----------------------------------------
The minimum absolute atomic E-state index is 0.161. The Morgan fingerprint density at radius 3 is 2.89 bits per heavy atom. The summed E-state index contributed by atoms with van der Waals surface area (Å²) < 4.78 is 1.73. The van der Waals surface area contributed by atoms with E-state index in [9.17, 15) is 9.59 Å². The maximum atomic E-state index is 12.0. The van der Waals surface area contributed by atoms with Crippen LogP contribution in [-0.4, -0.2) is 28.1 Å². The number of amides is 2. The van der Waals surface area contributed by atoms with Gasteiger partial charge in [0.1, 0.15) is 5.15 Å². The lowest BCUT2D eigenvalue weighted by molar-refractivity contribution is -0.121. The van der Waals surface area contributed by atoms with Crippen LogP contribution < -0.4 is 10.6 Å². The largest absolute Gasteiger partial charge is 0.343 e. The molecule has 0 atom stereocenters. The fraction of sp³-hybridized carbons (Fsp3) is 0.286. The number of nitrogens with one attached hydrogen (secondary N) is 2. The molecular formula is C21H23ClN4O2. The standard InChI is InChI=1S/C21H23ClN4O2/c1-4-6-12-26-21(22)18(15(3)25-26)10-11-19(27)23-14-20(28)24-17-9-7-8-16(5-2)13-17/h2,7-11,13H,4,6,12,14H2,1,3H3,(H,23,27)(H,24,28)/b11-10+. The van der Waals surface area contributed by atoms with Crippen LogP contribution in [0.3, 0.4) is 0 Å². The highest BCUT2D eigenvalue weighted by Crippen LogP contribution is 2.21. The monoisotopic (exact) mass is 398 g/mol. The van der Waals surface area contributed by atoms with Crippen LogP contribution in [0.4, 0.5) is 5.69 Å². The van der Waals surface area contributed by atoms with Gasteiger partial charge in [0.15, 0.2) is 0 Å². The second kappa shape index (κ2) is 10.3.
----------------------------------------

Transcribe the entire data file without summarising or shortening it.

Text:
The minimum absolute atomic E-state index is 0.161. The Morgan fingerprint density at radius 3 is 2.89 bits per heavy atom. The summed E-state index contributed by atoms with van der Waals surface area (Å²) < 4.78 is 1.73. The van der Waals surface area contributed by atoms with E-state index in [9.17, 15) is 9.59 Å². The maximum atomic E-state index is 12.0. The van der Waals surface area contributed by atoms with Crippen LogP contribution in [-0.4, -0.2) is 28.1 Å². The number of amides is 2. The van der Waals surface area contributed by atoms with Gasteiger partial charge in [0.1, 0.15) is 5.15 Å². The lowest BCUT2D eigenvalue weighted by molar-refractivity contribution is -0.121. The van der Waals surface area contributed by atoms with Crippen LogP contribution < -0.4 is 10.6 Å². The largest absolute Gasteiger partial charge is 0.343 e. The molecule has 0 atom stereocenters. The fraction of sp³-hybridized carbons (Fsp3) is 0.286. The number of nitrogens with one attached hydrogen (secondary N) is 2. The molecular formula is C21H23ClN4O2. The standard InChI is InChI=1S/C21H23ClN4O2/c1-4-6-12-26-21(22)18(15(3)25-26)10-11-19(27)23-14-20(28)24-17-9-7-8-16(5-2)13-17/h2,7-11,13H,4,6,12,14H2,1,3H3,(H,23,27)(H,24,28)/b11-10+. The van der Waals surface area contributed by atoms with Crippen LogP contribution in [0.3, 0.4) is 0 Å². The highest BCUT2D eigenvalue weighted by Crippen LogP contribution is 2.21. The monoisotopic (exact) mass is 398 g/mol. The van der Waals surface area contributed by atoms with Crippen LogP contribution in [0.4, 0.5) is 5.69 Å². The van der Waals surface area contributed by atoms with Gasteiger partial charge in [0.15, 0.2) is 0 Å². The second kappa shape index (κ2) is 10.3.